Not really a project update, but using the new modules to investigate a problem.

I now have both left and right bluetooth enabled Cat ECU's installed on the car. During the earlier part of the test phase, when I had built the first module and was testing it on the car, I had an occasional slow down light flicker. You can read about it and what I did with regard to sensitivity in one of the earlier updates.

Having got to the point where I had two bluetooth modules, and being able to show data on the phone screen in real time, I have carried out a lot more testing. One thing I have observed over this period is that after a time the left Cat ECU on my car begins to show a very noisy signal in comparison to the right one. This is representative of my original problem - after a period of driving the slow down light would come on and sometimes even the limp mode.

The first picture, here, shows everything running as it should be while I'm out on a drive.

The second picture shows how the signal becomes noisy. You can see that the overall pattern is basically the same but the line is not smooth. I have observed that eventually the signal may be lost altogether which of course causes the warning light on the dash to go solid and for the left engine bank to be cut. At various times the level of noise changes and it doesn't seem to be dependent on engine revs or speed or going over bumps etc. What is most revealing about this is that without the modules I've built I'd have been completely in the dark about what is going on, so I wanted to talk a bit about the process I used to determine where the fault is.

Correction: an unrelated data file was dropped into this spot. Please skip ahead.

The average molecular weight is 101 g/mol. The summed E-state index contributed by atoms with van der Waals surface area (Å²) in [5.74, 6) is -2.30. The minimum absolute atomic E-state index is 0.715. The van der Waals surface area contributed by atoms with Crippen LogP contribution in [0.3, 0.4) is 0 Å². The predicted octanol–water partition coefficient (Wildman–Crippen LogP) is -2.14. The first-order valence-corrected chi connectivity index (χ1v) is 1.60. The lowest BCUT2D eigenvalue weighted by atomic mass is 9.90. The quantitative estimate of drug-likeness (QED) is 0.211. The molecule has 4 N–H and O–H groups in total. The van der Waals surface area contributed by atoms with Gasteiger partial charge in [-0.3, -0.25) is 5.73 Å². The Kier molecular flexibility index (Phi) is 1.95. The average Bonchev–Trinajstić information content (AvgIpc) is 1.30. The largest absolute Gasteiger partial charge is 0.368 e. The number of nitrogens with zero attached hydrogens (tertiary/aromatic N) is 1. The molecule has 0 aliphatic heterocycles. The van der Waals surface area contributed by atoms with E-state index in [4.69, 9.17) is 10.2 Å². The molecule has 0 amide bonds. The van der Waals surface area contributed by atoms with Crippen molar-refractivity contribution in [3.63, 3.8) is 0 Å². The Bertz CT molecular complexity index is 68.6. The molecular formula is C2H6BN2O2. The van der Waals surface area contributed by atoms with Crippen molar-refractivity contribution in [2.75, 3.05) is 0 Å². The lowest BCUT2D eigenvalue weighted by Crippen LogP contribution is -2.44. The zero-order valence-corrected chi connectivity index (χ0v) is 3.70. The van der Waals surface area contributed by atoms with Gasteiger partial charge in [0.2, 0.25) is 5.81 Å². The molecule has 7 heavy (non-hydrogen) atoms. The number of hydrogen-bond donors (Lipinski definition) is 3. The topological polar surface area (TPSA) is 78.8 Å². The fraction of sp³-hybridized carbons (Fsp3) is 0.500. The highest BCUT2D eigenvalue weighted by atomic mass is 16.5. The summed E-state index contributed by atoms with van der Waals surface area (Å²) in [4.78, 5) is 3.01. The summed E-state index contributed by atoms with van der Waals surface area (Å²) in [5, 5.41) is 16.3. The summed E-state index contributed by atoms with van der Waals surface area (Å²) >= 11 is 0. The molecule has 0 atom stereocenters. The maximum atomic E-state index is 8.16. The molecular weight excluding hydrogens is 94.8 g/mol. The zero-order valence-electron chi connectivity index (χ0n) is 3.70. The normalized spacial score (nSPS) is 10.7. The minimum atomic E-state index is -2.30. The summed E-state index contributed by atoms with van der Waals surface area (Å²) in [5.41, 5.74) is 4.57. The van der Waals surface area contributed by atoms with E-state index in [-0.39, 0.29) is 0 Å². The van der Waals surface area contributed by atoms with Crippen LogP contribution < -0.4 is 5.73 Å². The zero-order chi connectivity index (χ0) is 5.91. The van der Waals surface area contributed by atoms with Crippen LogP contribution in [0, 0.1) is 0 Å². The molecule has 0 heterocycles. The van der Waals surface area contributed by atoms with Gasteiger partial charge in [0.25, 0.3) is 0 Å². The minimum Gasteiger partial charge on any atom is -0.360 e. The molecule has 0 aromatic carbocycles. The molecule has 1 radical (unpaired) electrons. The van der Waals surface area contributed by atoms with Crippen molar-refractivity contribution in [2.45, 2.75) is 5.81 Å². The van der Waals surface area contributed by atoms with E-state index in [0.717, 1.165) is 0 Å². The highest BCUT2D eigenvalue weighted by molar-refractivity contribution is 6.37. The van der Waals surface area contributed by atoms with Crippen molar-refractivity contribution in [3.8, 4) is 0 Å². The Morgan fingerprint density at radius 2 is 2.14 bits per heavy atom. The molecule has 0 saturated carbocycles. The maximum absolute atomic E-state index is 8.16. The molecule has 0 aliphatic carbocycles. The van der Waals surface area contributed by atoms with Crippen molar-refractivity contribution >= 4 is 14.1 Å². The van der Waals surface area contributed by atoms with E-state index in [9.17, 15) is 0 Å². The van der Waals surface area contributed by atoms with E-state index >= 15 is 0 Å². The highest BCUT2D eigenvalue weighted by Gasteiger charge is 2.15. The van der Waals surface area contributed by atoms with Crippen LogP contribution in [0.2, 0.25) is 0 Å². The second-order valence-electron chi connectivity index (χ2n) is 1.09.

The first thing to do with a 5.2 car is to work out which side the fault is on, because there is only one light on the dash covering both sides. This of course is very easy with the bluetooth charts; the red line is the left hand side. I know this because I wrote the software, but I guess I should really label them within the application.

The next thing to do is to try and work out which component is causing the problem. In an OEM system, you've got the following possibilities:

  • Broken power wires to the module

  • Broken signal wire from the module to the main ECU

  • Thermocouple connection

  • Thermocouple wires / nose

With an OEM module it is impossible to tell the difference between any of these if the warning light comes on. However, with the new module you can use a process of elimination to work out where the fault is. Note, in order to successfully investigate YOU MUST HAVE A MEANS TO RESET THE MIL LAMP VIA OBD-II (this also resets the slow down light):

Broken Power Wires to Module

If these wires are broken, the module will stop transmitting data. This is easy to see. The bluetooth link will die and need to be re-established. And if it can't be re-established then clearly the module has some sort of problem. By peering at the module you can see whether the power LEDs are lit, and if you know what to look for you can see whether the bluetooth module is ready and accepting connections (the LED flashes differently depending on whether a client is connected or not). In the worst case scenario you can plug in a USB cable to see if the rest of the module is alive using a laptop with a terminal application.

Broken signal wire